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Bell Hooks

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Gender Female
Age 70
Date of birth September 25,1952
Zodiac sign Libra
Born Hopkinsville
United States
Full nameGloria Jean Watkins
Influenced by Martin Luther King, Jr.
Malcolm X
Toni Morrison
Job Author
Social activist
Movies/Shows Black is. . . Black Ain't
Happy to Be Nappy and Other Stories of Me
Fierce Light
Baadasssss Cinema
Occupy Love
United States
Influences Toni Morrison
Paulo Freire
Sojourner Truth
SiblingsAngela Watkins
Kenneth Watkins
Gwenda Watkins
Valeria Watkins
Theresa Watkins
Sarah Watkins
ParentsVeodis Watkins
Rosa Bell Watkins
Education Stanford University
University of California, Santa Cruz
University of Wisconsin-Madison
Influence Paulo Freire
Toni Morrison
James Baldwin
Erich Fromm
Gustavo Gutiérrez
Awards American Book Award

All About Love: New Visions1279105
Ain't I a Woman?1037001
Feminism Is for Everybody2188446
Teaching to transgress1106184
The will to change2188444
Feminist Theory: From Margin to Center1283443
We Real Cool: Black Men and Masculinity2112774
Black looks2305389
Bone Black2192766
Teaching Community: A Pedagogy of Hope2342813
Communion: The Female Search for Love2192757
Talking Back: Thinking Feminist, Thinking Black2574976
Outlaw Culture2341786
Killing Rage: Ending Racism2192837
Wounds of Passion: A Writing Life2192754
Where We Stand: Class Matters
Teaching Critical Thinking: Practical Wisdom
Sisters Of The Yam2192780
Art on my mind2916396
Happy to be Nappy1469200
Salvation: Black People and Love2192820
Reel to Real: Race, Sex and Class at the Movies2100616
Remembered rapture2192749
Skin Again2066757
Breaking Bread: Insurgent Black Intellectual Life2188450
Homemade Love1471292
Be Boy Buzz2066727
Belonging: A Culture of Place
Writing Beyond Race: Living Theory and Practice
Grump Groan Growl2066731
Rock My Soul: Black People and Self-Esteem
When Angels Speak of Love
Appalachian Elegy: Poetry and Place
A Woman's Mourning Song
Homegrown: Engaged Cultural Criticism
Uncut Funk: A Contemplative Dialogue
Soul Sister: Women, Friendship, and Fulfillment
Todo Sobre El Amor
Be Love, Baby Love
Marcia Lippman Sacred Encounters
Frisettes en fête
Hooks: Reel to Real
All About Love: New Visions1279105
The will to change2188444
Teaching to transgress1106184
Feminism Is for Everybody2188446
All About Love: New Visions
The will to change
Ain't I a Woman?
Teaching to transgress
All About Love: New Visions
The will to change
Teaching to transgress
Communion: The Female Search for Love
Date of Reg.
Date of Upd.
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Bell Hooks Life story

Gloria Jean Watkins, better known by her pen name bell hooks, was an American author and social activist who was Distinguished Professor in Residence at Berea College. She is best known for her writings on race, feminism, and class.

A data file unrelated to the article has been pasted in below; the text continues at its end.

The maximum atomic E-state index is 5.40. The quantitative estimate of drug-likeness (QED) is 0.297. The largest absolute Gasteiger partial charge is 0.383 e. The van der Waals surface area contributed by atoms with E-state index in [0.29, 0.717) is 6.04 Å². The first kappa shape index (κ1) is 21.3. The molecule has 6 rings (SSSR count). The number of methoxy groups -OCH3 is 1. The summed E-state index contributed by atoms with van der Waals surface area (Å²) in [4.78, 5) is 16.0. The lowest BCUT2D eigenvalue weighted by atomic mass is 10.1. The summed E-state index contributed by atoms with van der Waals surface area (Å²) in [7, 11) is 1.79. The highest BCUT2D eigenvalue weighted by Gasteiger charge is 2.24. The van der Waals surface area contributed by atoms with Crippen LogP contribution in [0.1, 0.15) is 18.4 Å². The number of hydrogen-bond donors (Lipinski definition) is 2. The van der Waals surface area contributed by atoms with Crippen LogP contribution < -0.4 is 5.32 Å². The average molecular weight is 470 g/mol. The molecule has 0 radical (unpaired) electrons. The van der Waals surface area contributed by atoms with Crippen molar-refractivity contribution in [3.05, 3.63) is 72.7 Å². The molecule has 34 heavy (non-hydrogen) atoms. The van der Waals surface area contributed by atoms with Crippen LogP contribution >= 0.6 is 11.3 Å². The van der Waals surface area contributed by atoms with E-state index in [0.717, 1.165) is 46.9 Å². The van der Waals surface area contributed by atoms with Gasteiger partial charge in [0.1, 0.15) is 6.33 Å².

Gloria Jean Watkins (September 25, 1952 – December 15, 2021), better known by her pen name bell hooks, was an American author and social activist who was Distinguished Professor in Residence at Berea College. She is best known for her writings on race, feminism, and class. The focus of hooks's writing was to explore the intersectionality of race, capitalism, gender, and what she described as their ability to produce and perpetuate systems of oppression and class domination. She published around 40 books, including works that ranged from essays and poetry to children's books. She published numerous scholarly articles, appeared in documentary films, and participated in public lectures. Her work addressed love, race, class, gender, art, history, sexuality, mass media, and feminism.Hooks began her academic career in 1976 teaching English and ethnic studies at the University of Southern California. She later taught at several institutions including Stanford University, Yale University, and The City College of New York, before joining Berea College in Berea, Kentucky, in 2004, where she founded the bell hooks Institute in 2014. Her pen name was borrowed from her maternal great-grandmother, Bell Blair Hooks.

Early life

Gloria Jean Watkins was born on September 25, 1952, in Hopkinsville, a small, segregated town in Kentucky, to a working-class African-American family. Watkins was one of six children born to Rosa Bell Watkins (née Oldham) and Veodis Watkins. Her father worked as a janitor and her mother worked as a maid in the homes of white families. In her memoir Bone Black: Memories of Girlhood (1996), Watkins would write of her "struggle to create self and identity" while growing up in "a rich magical world of southern black culture that was sometimes paradisiacal and at other times terrifying."An avid reader (with poets William Wordsworth, Langston Hughes, Elizabeth Barrett Browning and Gwendolyn Brooks among her favorites), Watkins was educated in racially segregated public schools, later moving to an integrated school in the late 1960s. She graduated from Hopkinsville High School before obtaining her BA in English from Stanford University in 1973, and her MA in English from the University of Wisconsin–Madison in 1976. During this time, Watkins was writing her book Ain't I a Woman: Black Women and Feminism, which she began at the age of 19 (c. 1971) and then published in 1981.In 1983, after several years of teaching and writing, she completed her doctorate in English at the University of California, Santa Cruz, with a dissertation on author Toni Morrison entitled "Keeping a Hold on Life: Reading Toni Morrison's Fiction".